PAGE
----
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A New Way of Doing Church Business Meetings

by Pastor Roger Barkley, Congregational Church of Northridge

Colossians 3:15 Let the peace of Christ rule in your hearts, since as members of one body you were called to peace. And be thankful.

 

Roger BarkleyI had just finished meeting with our Lead Team to finalize plans for our 59th Annual Congregational Meeting:

Music: Victory Chant and This Is the Noise We Make

Communion: We’ll do intinction this year

Installation of new team leaders: Laying on of hands

2015 Budget: All set and ready to go

As team members hugged and paraded out of the room, I found myself reflecting on how different this meeting would be from the business meetings of a decade or more ago. Those old meetings were held on Sunday nights with people’s anxiety and Robert’s Rules of Order setting the tone for a cantankerous evening that might drag on for hours and that few people wanted to attend.

Maybe you know that experience too well. Ironically, our former business meetings seemed disconnected from the values we proclaimed as Christians. Something needed to change.

Healing the Fracture As we contemplated how the church is the Living Body of Christ, we came to realize that the worship, missions and business of the church are the same – they shouldn’t be separated. To be a whole and healthy church, we needed to find a way to reconnect and integrate all aspects of the congregational life.

Lasting and meaningful change takes time, and so our style of meeting has evolved over the years. It began fifteen years ago with writing and adopting a short statement of “Meeting Etiquette” that was printed in the agenda and read at the beginning of each meeting. This spelled out expectations for how we would treat one another during meetings, and even specified that a disruptive person would be asked to leave the meeting.  After a few years this statement was unnecessary, and we relaxed the formality of Robert’s Rules.

Making Business and Worship One As the church is in the business of transforming lives through the proclamation, presence and power of Christ, we asked how we could help our business meetings be an extension of our worship and teaching.

For the past few years we have done this by re-scheduling our business meetings to Sunday mornings and making them part of our worship service.  On those Sundays we shorten our regular worship to 45 minutes or so, transition to the business at hand, and then back into worship. We choose music for that Sunday that elevates the theme of the Body of Christ and our fellowship together. The meeting’s agenda is printed as part of the published Order of Worship.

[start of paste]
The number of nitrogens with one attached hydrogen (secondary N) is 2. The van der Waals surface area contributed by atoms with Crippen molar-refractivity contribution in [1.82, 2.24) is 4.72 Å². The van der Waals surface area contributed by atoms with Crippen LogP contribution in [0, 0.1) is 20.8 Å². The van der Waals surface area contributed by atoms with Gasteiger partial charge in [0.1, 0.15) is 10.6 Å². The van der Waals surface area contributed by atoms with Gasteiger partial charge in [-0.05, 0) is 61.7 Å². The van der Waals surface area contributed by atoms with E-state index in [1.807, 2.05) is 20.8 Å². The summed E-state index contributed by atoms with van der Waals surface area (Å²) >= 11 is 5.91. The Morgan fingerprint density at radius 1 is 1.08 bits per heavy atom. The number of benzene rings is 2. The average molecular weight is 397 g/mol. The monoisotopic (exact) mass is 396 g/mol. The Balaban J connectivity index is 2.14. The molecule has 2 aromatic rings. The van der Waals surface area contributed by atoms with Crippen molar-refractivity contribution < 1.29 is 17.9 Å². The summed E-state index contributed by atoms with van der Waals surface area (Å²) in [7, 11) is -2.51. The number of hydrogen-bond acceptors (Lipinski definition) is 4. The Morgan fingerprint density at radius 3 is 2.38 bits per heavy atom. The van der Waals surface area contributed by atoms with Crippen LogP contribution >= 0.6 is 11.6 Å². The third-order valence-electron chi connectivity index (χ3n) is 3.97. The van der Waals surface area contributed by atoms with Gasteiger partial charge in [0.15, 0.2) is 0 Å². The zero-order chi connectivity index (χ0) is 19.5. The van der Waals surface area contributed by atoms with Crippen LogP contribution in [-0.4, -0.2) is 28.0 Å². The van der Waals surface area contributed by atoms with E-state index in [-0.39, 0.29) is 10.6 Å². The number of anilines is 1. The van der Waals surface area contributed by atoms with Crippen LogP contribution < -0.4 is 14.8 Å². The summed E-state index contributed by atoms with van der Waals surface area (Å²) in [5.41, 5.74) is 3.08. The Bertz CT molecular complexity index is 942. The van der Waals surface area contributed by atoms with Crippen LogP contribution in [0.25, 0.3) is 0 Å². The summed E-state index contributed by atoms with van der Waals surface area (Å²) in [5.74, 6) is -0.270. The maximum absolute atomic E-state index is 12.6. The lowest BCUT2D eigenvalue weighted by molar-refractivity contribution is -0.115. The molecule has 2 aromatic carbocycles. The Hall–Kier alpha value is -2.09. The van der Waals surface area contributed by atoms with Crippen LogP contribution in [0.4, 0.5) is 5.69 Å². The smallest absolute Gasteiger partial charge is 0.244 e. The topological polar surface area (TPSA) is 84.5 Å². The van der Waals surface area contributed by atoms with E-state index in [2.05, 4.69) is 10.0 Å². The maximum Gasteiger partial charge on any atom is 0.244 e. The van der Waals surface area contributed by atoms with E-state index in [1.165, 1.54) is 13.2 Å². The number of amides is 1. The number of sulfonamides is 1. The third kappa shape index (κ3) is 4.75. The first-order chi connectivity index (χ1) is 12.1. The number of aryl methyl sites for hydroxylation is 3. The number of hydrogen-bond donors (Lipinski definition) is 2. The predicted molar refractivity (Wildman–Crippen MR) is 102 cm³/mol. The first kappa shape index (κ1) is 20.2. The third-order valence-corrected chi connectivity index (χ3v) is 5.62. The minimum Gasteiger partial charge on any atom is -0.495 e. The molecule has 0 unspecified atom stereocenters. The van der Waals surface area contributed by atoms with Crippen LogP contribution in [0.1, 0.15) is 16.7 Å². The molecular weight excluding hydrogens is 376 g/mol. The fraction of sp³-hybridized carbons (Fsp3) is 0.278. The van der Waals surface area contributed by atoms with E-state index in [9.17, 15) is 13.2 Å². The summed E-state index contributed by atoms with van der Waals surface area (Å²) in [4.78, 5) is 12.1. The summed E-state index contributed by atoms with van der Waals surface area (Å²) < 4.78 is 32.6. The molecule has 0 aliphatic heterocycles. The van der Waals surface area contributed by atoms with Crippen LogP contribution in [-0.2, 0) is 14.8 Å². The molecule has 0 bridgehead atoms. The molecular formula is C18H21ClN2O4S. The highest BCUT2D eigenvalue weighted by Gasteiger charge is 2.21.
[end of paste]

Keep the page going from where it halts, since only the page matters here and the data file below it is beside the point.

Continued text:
We begin each Sunday’s worship with the Worship Team gathering in a circle at the front of the sanctuary to pray for God’s anointing of the service and that God will be pleased with the worship we offer Him that morning.  We do the same with our business meetings: It is not enough to get through an agenda of items – we want God to be pleased both with our results and with how we arrive at those results.

In our church, the Offertory and Pastoral Prayers follow the sermon and the band plays throughout that time.  If there is a business meeting included in the service, then the band continues to play.  Our Co-moderators begin the formal meeting by reading our Mission Statement and inviting the congregation to come forward for the Sacrament of the Lord’s Supper.

After the Sacrament, the band’s music fades away as the Co-moderators lead us through the discussion points of the meeting.  The music begins again as we install our new leaders and anoint their work by inviting everyone forward for a ceremonial laying on of hands.

Now, with everyone gathered together at the front of the sanctuary, the tempo and volume of the music builds as we break into song to conclude the worship/meeting.  As we project every part of our services – including song lyrics – onto a large screen, members don’t have to fumble with hymnals while gathered together in front of the sanctuary … they can just hold hands and sing together.

This new style of church meeting feels completely different from the tense, nitpicky meetings of yesteryear. We often feel that the Holy Spirit is with us as we seamlessly do the business of the church and worship Christ, the head of the church.

Note from the Editors:  We hope this article will inspire you to think about new ways of doing business in YOUR church!

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